The only drawback according to Dolbec is that altering and adding material to textbooks is time-consuming. “I had greatly underestimated the amount of work it would take, it was a substantial weight on my schedule,” Dolbec said. However, Dolbec can’t stress enough how this program can help students and encourages all professors to apply for an OER grant. Dolbec said that the team at the library that assisted him while altering his textbook was a great help. “All of this was phenomenal, from that angle I would totally recommend any professor who might want to delve into textbook writing to reach out to OER.”

Graphic courtesy of James Fay


New services at the library to help student survive through their online semester

Librarians do their best to give students the resources they need

Just like the students, Concordia’s libraries have had to adapt to life during the pandemic.

“I think the access to collections was a huge change we implemented when we realized the library wouldn’t be open to users anytime soon,” said Lorie Kloda, who works in the offices at the university’s library.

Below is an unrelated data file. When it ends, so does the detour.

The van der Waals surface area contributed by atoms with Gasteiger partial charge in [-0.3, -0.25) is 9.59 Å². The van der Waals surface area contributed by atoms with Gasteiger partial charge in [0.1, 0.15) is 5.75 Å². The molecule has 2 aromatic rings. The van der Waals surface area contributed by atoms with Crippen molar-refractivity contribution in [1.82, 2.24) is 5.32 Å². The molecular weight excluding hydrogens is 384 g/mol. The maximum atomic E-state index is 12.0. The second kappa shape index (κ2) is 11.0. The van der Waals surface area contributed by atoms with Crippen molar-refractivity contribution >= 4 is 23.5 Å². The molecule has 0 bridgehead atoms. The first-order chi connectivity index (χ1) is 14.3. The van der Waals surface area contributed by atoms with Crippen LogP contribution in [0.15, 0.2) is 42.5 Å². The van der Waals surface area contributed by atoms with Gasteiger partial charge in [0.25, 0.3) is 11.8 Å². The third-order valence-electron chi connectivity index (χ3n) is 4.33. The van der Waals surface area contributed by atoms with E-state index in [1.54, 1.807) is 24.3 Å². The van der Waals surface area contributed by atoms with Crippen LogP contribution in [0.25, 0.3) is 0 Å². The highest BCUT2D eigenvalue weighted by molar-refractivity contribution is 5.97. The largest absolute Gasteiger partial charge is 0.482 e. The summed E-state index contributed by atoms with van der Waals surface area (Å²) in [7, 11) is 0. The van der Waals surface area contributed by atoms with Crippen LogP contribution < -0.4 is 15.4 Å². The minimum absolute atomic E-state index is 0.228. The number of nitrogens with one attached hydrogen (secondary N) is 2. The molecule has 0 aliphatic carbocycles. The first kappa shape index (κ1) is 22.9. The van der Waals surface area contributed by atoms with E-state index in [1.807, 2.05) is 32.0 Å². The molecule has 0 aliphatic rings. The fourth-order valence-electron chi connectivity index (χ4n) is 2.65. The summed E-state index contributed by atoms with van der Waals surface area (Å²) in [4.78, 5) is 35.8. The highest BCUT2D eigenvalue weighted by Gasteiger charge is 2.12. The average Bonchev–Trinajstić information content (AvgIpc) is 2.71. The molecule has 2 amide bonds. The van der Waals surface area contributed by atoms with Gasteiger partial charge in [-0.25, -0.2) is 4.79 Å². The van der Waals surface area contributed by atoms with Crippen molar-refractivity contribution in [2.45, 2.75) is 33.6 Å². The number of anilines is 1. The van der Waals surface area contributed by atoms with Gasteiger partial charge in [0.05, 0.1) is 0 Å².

She and her colleague Krista Alexander, reference and subject librarian at the Vanier Library, shared new strategies they set up to support students throughout the semester.


Study spaces 

Philosophy student Andrew Wilcox was disappointed when he learned the library would be closed during his first year at Concordia.

“Hopefully, for the next semester we will have access to it,” he said.

Wilcox also mentioned the importance of having study spaces for students in need. Students were unaware that the university was already working on reopening some study spaces for individual study. The information was launched on the Concordia Library website on Sept. 14.

“The study spaces will need to be reserved in advance under very specific guidelines and we will have very limited numbers of spots,” explained Kloda.

“We usually have, at the Webster and Vanier libraries combined, up to 15,000 visitors a day during exam periods, for example. Right now, we are offering 125 seats at the Webster library and 50 seats at Vanier, so it’s a huge reduction,” she said.